When the possibilities of a freeze last into late-April, which kills young seedlings, it is better to start seeds indoors (or in a greenhouse), so they’re more mature when transplanted after the last frost.
If you are new to the homegrown vegetable scene, we welcome you. Your household will derive great joy watching seeds sprout, grow, transplant, and then flourish – yielding delicious vegetables through the late summer and fall. The following are some pro tips to get you started.
Create Your Seed Start & Transplanting Calendar
The amount of time you’ll need from seed planting to harvest varies from plant to plant, and even the varieties within a particular type of veggie. For example, some tomatoes may take 75 to 85 days to mature from seed to fruit whereas hybridized “quick-grow” varieties may only need 50 to 60.
Download our Gardening Guide for specific tips on how to optimize your garden from month-to-month.
Start with healthy soil and irrigation
Warmer late-winter and early-spring days offer a good opportunity to amend the soil in your prospective garden plots. If you haven’t grown a successful garden in the past, take advantage of soil sampling/testing at a garden center in New Jersey, and amend the soil accordingly to ensure your veggies and flowers have the nutrients and rich, biodynamic soil conditions to support an abundant garden.
The sales associates at your garden center in New Jersey will also share the best irrigation ideas for your garden, depending on its size and layout.
Products to support your soil and irrigation needs include:
Seed starts made simple
Seeds need well-lit, warm(ish) spaces along with moist nutritious soil. Our seed start packs provide ideal, greenhouse-like environments, and can be cultivated on a spare table, shelf, or the floor of a well-lit space in your home or garage.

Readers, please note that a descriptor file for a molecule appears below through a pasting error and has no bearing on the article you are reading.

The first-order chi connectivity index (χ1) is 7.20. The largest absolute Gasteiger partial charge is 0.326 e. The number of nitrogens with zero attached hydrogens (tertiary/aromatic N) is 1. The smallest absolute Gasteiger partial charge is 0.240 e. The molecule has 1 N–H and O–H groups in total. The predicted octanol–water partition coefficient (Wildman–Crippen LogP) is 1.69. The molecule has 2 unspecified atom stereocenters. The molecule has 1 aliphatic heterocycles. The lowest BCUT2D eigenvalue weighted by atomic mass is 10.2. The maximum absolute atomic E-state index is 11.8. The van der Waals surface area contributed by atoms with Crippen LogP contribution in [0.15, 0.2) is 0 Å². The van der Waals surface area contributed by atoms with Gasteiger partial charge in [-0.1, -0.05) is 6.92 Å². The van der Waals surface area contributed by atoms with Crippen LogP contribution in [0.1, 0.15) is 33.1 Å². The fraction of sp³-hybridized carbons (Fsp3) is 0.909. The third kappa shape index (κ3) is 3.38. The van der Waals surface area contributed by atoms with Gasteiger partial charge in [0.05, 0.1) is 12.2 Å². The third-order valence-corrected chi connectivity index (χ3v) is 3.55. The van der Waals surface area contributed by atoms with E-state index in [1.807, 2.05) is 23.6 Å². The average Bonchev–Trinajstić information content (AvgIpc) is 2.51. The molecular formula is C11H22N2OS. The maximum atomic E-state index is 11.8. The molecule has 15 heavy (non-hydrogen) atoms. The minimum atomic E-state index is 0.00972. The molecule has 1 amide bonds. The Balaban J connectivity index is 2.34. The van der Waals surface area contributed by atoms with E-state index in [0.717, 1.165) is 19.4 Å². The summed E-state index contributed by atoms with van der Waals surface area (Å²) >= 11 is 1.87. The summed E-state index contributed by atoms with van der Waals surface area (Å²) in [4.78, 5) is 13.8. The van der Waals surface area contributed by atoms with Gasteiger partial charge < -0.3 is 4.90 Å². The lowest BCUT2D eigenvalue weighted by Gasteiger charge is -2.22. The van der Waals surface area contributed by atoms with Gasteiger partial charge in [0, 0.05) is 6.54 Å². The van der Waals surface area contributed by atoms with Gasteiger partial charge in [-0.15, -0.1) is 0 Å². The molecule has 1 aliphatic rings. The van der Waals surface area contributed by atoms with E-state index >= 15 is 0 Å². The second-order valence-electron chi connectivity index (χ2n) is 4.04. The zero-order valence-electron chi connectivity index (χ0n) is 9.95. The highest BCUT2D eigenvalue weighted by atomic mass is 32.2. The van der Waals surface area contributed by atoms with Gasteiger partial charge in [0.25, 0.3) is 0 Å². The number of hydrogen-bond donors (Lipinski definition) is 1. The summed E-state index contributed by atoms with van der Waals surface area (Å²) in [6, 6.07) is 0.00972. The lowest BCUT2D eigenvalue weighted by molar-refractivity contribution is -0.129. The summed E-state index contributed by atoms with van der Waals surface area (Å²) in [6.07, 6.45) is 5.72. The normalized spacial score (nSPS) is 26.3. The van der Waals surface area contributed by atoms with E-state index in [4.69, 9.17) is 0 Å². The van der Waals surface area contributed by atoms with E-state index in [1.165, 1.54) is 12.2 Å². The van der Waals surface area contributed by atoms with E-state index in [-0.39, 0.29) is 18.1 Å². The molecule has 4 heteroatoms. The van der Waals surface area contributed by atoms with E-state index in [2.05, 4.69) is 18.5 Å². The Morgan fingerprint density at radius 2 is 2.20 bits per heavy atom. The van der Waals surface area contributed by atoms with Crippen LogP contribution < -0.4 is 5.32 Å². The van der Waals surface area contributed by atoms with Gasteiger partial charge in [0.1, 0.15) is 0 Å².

While things like egg cartons or other small, reusable containers work well, we like the intentional trays designed for seed starts, which are deep enough, segregated, and have a lid to keep seed(lings) moist until they’re sprouted and hardy enough to be uncovered and watered from above.
Your garden center in New Jersey will help you select the best varieties to handle our climate, pest potentials, and your interests. Typically we recommend starting with:
- Zucchini & other summer squashes
- Butternut and winter squashes
- Basil, chives, rosemary, oregano, and other kitchen herbs
- Green beans (pole or bush)
- Nasturtium (both beautiful and edible, add them to salads)
- Marigolds (a beautiful, natural pest repellant when used between or around vegetable plot borders)
Use the instructions to count back from harvest dates and plant the seeds accordingly. This timeline from Rutgers New Jersey Agriculture Station is also helpful.
Transplant after the last frost
The last frost in most areas of New Jersey happens between mid- to late-April. Therefore, our garden center in New Jersey recommends waiting until the first weekend in May to be safe.
And, don’t forget to visit a Mendham Garden Center in New Jersey for personalized assistance. We have locations in Mendham, Chester, and Annandale. Our knowledgeable team will help you select the seed starting products you need and direct you to vegetable and plant types that make the most sense for your plant preferences and desired level of maintenance.